Java is an excellent Object Oriented language that allows developers to write sophisticated, powerful, enterprise scale applications. Such applications typically involve a large amount of data that must be stored somewhere for future use. That is, the data in the objects within the JVM must be persisted using some form of …
Jalapeño is a tool to abstract your developer from the persistence layer in a Caché database. Hibernate is a tool to abstract your developer from the persistence layer in a (general) relational database. Comparing these two is a bit like comparing apples and oranges...
Object databases are a good choice for a limited set of applications, relational databases are a good choice for a broader set of applications (and give you *way* more opportunity to shoot yourself in the foot).
No matter what "abstraction" tool you choose, if you choose the wrong persistence model, you'll be in a world of pain.
Ultimately, *ANY* tool that keeps your developer from understanding how data is persisted is a tool that will only cause grief at scale. The more abstracted the persistence, the bigger pain in solving the inevitable problems.
Nay, give me a human developer with a brain on his shoulder and some actual experience building large-scale systems. That person can do code reviews and teach solid techniques.
Spend more time up-front in development, spend less time "post-release" chasing fires. Sadly, deadline-driven development doesn't accept this.
I've been using Hibernate Annotations since I started using Hibernate about a year and a half ago. The only XML file I need to touch is the one listing the classes, which is hardly a huge overhead.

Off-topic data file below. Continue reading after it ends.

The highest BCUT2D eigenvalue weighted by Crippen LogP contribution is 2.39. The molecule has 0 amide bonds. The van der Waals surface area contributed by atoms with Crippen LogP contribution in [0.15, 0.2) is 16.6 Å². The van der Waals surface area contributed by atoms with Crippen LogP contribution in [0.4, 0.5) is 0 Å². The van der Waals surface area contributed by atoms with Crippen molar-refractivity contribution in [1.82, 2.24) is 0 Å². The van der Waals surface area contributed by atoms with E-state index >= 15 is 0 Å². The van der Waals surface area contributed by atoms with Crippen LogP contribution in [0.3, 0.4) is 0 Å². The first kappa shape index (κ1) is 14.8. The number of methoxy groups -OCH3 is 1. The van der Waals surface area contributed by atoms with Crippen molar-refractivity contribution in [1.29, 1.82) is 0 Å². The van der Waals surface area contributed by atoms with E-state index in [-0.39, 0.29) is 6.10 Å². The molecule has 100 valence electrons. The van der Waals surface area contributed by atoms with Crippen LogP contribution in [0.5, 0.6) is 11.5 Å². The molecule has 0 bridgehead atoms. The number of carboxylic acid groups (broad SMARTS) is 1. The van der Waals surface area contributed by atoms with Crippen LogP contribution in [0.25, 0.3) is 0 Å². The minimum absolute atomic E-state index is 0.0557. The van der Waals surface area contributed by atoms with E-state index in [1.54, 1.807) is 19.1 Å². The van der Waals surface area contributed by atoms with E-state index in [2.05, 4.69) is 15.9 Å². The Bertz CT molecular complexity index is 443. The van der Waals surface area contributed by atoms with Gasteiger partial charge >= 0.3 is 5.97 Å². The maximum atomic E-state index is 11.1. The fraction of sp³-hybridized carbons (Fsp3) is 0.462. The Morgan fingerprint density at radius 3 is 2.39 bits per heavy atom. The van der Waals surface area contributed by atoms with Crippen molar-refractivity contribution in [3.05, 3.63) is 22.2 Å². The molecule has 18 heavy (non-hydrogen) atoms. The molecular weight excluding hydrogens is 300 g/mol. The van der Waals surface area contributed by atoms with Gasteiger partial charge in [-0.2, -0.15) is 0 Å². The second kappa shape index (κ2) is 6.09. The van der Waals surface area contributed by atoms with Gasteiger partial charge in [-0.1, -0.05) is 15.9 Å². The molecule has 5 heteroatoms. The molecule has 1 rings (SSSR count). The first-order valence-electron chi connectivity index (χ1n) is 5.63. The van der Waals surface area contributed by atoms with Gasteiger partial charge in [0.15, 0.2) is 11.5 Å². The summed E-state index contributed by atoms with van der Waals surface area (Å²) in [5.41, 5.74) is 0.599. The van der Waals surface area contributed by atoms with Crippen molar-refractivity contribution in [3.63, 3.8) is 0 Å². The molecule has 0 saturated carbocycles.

Admittedly having the mapping details in the same source as the domain object reduces separation, but I suspect that will very rarely be an issue - and XML configuration is always an option if necessary.
Hibernate also offers XML free mappings via Hibernate Annotations - most of the annotations seem to be standard EJB 3.
Database Independence with Jalapeño
Jalapeño does support database independence by providing an export utility that will convert the Caché class schema (originally derived from pure Java class definitions) to a DDL file that can be imported into a relational database. The Object Manager automatically uses object persistence methods (Open, Save, New, Delete) when accessing Caché, and relational persistence methods (Select, Update, Insert, Delete) when it is configured to connect to a relational database.
Storing XML in a relational database
Hibernate 3.x provides XML to relational database mapping for storing XML documents, which Jalapeno doesn't.
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